68% Lib Dem members say Clegg right to challenge Farage to debates on Europe (but, sorry Nick, more think he performed better)

by Stephen Tall on April 24, 2014

Lib Dem Voice has polled our members-only forum  to discover what Lib Dem members think of various political issues, the Coalition, and the performance of key party figures. Over 830 party members responded – thank you – and we’re publishing the full results.

Nigel farage nick clegg in out eu european union debateThe Lib Dems launch our European election campaign officially today – but it was unofficially kicked off in February when Nick Clegg laid down the gauntlet to Nigel Farage, challenging him to a debate on whether the UK should be in or out. We asked Lib Dem members what they thought of the duel – was Nick right to debate Nigel, and who you thought did best. Here’s what you told us…

Two-thirds say Nick right to challenge Nigel

Do you think it was good or a bad decision for Nick Clegg to challenge Nigel Farage to a debate on Britain’s membership of the European Union?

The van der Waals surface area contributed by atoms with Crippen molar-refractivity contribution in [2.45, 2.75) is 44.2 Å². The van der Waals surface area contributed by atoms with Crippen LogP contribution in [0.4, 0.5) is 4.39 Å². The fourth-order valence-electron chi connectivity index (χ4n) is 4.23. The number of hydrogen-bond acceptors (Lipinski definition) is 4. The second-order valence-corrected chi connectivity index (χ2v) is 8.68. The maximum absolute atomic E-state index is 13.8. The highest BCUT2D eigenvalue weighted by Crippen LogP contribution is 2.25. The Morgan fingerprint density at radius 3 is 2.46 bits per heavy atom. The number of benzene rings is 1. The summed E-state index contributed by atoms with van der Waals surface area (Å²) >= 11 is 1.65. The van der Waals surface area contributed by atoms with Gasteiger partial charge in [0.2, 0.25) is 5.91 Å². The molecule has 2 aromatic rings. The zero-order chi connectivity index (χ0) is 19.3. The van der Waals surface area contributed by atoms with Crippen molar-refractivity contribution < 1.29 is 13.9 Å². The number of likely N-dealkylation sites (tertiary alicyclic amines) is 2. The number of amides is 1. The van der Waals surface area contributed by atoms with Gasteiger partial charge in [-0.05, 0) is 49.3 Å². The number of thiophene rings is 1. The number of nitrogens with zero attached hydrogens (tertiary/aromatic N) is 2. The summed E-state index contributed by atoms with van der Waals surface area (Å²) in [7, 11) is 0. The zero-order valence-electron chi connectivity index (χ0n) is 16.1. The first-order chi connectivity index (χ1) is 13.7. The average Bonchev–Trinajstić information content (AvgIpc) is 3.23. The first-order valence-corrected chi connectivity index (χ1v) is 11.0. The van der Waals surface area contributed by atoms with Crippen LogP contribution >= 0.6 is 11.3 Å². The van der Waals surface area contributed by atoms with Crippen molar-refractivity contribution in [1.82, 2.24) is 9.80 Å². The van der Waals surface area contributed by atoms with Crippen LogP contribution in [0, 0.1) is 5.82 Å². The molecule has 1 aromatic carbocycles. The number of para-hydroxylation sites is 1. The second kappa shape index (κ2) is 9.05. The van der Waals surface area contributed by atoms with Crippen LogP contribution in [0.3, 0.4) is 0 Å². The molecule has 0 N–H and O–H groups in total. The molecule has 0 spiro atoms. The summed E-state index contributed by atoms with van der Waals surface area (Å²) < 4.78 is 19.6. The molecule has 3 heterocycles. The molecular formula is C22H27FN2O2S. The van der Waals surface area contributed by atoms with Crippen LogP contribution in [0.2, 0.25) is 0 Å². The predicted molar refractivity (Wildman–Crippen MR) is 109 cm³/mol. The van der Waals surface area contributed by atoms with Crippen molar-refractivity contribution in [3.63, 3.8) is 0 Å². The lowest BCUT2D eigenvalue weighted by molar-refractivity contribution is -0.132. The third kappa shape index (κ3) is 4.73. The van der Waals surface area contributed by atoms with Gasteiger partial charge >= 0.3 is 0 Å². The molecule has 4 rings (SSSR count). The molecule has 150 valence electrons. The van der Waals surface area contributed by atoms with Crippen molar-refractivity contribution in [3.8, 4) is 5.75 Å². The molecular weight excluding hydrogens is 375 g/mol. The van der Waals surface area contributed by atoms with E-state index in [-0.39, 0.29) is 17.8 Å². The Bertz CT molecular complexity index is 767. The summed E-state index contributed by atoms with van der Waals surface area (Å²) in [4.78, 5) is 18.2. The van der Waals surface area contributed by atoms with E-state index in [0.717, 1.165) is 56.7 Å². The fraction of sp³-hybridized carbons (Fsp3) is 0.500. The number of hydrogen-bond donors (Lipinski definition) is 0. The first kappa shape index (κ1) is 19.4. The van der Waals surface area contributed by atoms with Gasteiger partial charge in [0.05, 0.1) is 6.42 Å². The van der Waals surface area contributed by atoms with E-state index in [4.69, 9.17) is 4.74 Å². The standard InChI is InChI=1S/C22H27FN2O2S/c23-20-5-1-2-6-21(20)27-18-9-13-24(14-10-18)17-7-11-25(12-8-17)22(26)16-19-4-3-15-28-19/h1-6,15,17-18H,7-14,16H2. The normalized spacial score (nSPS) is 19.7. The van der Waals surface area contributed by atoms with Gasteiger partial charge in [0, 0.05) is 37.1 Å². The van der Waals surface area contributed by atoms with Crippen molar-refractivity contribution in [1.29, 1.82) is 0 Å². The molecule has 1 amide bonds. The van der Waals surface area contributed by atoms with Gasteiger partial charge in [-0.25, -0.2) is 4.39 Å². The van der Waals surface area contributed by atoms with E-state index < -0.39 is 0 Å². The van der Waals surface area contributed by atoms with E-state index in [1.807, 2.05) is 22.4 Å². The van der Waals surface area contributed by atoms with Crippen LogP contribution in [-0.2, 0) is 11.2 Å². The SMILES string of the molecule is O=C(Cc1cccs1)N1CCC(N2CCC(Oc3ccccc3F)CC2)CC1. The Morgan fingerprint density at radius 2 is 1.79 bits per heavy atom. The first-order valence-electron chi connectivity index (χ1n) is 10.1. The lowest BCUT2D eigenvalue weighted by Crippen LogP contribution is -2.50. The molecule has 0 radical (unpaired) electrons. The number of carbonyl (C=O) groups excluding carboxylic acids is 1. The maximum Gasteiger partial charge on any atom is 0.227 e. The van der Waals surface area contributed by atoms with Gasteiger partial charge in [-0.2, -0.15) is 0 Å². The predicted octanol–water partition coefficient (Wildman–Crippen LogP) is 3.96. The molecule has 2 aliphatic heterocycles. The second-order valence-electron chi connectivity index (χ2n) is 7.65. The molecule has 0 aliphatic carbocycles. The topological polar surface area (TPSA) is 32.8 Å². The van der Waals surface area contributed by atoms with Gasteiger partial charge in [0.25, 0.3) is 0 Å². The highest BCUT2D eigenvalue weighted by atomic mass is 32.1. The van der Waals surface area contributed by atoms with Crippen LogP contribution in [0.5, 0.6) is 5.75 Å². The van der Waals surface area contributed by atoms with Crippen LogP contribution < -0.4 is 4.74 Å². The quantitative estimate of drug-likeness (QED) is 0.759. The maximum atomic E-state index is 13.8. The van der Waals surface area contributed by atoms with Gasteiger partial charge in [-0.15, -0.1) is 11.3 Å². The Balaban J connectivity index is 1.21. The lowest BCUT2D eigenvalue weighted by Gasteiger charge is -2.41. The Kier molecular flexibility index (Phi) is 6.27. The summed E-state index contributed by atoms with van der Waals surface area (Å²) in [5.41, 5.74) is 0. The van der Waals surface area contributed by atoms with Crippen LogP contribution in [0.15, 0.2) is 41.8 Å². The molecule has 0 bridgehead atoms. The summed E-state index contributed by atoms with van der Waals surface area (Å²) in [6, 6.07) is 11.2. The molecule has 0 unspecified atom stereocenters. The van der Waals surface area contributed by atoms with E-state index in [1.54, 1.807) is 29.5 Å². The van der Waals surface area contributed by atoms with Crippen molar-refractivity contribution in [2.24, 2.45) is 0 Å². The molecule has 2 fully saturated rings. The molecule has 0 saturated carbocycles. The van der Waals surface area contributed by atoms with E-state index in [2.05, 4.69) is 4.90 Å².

Good decision = 68%
    Bad decision = 23%
    Neither = 6%
    Don’t know = 2%

It was a risky decision by Nick, that’s for sure, and many of the commentariat will say it didn’t pay off – after all a clear majority in the polls of those who watched said Nigel was the winner, and Lib Dem poll ratings have barely flickered. This survey was conducted a fortnight after both debates took place, so everyone will have seen the coverage. Lib Dem members are in no doubt it was the right decision regardless, with three times as many saying it was a good call. However, the end result is best summed up by a phrase that spontaneously recurred in members’ comments: “Good decision – badly executed.” Here’s a sample of some of your other comments…

  • It was the right thing to do, but it hasn’t paid off. Nothing ventured, nothing lost or gained.
  • Farage is a very populist debater. It is very difficult to defeat him with facts.